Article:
Likewise, in Western markets, where people have tended to favor paper gold products or futures, we've seen massive growth in ETFs and physical bullion purchases in the last couple of years. And in terms of reaction to price, Western investors have historically been the momentum buyers, or buyers of higher prices. But we're seeing a greater willingness of Western investors to come in on dips. So these traditional differences are maybe not as great as they used to be.
Crigger: India, the world's largest consumer and importer of gold, just announced it planned to levy much higher duties on gold imports. How will that impact Asian market demand?
Klapwijk: The initial impact has been rather negative, but I think that's mostly psychological. If you look at it in terms of the percentage of duty, it just takes us back to the situation prevailing a few years ago. Obviously, it's increasing prices a little bit, and therefore isn't terribly helpful for demand. But on the other hand, the scale of the increase is really relatively small, and it can be swamped by actual movements in the underlying gold price. Certainly we don't think these duty increases will be sufficient to lead to much smuggling appearing in the Indian market.
Crigger: There's a lot of people saying that it will.
Klapwijk: I don't think there's sufficient margin there to justify smuggling gold. These new rates don't take us to a situation where it pays to smuggle.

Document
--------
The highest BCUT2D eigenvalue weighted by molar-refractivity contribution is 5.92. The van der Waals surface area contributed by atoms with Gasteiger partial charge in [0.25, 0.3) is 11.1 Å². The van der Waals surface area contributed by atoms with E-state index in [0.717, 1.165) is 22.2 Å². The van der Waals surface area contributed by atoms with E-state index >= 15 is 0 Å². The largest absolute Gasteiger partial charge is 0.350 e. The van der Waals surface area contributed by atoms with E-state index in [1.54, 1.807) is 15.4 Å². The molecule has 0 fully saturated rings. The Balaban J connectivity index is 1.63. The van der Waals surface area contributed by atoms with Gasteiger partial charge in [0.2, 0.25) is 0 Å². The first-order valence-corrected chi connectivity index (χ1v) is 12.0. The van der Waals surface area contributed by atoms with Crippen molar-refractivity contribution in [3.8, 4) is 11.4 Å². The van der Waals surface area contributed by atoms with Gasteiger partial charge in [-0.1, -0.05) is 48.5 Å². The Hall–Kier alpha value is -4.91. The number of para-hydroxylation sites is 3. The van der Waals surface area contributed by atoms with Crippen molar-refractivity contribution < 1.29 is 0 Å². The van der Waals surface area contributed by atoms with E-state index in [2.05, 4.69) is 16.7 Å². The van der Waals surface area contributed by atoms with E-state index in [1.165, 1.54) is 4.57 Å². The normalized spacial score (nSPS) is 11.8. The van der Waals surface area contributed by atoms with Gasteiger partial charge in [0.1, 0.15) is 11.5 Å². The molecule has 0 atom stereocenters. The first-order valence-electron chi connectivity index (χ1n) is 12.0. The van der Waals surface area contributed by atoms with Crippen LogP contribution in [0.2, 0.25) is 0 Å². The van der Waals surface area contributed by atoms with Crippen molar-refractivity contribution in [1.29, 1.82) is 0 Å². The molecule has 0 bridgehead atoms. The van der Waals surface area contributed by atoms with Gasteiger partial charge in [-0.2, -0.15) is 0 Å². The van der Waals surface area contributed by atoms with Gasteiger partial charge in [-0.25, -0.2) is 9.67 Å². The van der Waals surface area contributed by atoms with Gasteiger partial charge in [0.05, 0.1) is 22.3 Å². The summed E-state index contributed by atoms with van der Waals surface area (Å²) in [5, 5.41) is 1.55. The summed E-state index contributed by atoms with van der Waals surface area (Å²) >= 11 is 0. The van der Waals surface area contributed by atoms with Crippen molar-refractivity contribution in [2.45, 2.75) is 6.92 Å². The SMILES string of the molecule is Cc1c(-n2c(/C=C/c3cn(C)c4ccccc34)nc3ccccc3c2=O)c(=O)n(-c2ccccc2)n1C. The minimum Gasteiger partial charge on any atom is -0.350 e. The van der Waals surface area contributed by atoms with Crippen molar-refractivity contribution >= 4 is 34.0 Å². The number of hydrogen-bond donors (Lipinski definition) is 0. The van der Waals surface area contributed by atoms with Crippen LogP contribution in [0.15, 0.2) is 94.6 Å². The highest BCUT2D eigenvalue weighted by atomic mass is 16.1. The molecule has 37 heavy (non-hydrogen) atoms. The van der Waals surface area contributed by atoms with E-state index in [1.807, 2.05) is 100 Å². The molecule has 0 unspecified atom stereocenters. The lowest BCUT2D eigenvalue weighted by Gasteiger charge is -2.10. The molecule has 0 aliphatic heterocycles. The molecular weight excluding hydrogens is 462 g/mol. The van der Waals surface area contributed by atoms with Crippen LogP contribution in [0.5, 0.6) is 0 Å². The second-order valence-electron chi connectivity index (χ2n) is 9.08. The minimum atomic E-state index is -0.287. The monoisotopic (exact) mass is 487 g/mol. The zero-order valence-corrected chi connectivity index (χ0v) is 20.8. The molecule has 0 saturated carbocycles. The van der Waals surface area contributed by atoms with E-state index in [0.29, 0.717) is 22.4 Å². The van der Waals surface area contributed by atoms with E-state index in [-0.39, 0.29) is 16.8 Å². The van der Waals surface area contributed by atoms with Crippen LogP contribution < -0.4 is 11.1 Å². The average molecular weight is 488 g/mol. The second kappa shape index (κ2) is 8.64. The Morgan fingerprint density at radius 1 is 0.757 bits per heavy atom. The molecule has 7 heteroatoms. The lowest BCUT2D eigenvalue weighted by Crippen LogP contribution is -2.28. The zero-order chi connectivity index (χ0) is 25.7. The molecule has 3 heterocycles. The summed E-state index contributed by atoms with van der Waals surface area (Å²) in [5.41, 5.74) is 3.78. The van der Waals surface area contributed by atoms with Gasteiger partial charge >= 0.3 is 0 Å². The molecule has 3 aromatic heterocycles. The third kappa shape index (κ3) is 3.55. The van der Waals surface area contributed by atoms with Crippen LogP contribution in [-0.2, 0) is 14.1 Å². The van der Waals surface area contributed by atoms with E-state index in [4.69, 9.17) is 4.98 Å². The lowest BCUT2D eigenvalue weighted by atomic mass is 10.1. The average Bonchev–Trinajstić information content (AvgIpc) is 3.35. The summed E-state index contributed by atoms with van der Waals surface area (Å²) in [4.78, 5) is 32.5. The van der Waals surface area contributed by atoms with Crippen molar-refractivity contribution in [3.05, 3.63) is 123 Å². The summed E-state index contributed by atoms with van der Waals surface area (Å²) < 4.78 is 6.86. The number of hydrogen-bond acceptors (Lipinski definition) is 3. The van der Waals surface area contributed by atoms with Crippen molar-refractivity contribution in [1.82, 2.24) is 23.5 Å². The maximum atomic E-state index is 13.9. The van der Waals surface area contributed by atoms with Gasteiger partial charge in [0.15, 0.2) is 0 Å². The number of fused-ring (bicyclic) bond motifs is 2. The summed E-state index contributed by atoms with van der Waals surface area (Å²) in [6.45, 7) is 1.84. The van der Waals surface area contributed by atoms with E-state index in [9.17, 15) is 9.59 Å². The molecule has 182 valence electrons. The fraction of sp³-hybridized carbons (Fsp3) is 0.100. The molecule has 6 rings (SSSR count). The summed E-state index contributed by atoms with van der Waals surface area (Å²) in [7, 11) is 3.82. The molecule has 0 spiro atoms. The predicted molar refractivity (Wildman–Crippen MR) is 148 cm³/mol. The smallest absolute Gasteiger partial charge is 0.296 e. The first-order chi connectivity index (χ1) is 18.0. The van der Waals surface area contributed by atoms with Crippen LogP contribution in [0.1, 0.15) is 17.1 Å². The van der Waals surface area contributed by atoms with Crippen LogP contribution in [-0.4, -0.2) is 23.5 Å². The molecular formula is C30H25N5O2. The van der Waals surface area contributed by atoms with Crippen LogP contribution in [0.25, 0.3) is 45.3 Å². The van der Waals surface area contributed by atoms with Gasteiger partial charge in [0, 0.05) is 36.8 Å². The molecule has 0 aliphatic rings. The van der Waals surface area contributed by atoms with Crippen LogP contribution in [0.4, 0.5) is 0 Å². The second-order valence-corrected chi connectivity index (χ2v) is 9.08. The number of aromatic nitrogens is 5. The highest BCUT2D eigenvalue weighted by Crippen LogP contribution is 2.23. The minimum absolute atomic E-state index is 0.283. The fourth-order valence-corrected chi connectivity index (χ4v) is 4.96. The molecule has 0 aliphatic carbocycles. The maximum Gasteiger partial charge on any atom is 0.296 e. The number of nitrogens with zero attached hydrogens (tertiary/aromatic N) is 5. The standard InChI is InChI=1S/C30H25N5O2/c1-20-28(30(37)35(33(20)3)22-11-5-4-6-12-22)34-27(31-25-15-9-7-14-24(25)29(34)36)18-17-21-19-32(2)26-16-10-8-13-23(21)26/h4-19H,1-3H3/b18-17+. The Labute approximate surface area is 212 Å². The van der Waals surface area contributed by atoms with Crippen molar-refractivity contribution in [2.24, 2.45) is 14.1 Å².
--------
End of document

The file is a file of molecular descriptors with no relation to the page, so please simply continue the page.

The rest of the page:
Crigger: There's been increasing talk of replacing the dollar as the reserve currency. Should that happen, what do you see happening to gold?
Klapwijk: Gold can only win from the dollar hegemony being weakened. If, with the wave of a magic wand, you were able to create a soundly managed global currency acceptable to all - a replacement for the dollar - then that wouldn't be good for gold. But I find it very hard to see how the world moves so cleanly away from a dollar-based financial system to something else. It would be a very protracted process, and I think that would be helpful to gold.
Klapwijk: Yeah, they have a very difficult situation there. China has $2 trillion in reserves - by far the largest share of which is in dollar-denominated assets - and $800 billion is in U.S. treasuries. So on one hand, they understand the problem better than most. On the other, their exposure is higher than most. They want to move to something they think is better, but hope that it won't disrupt the status quo too much short term, because, well, they'd end up being a big loser.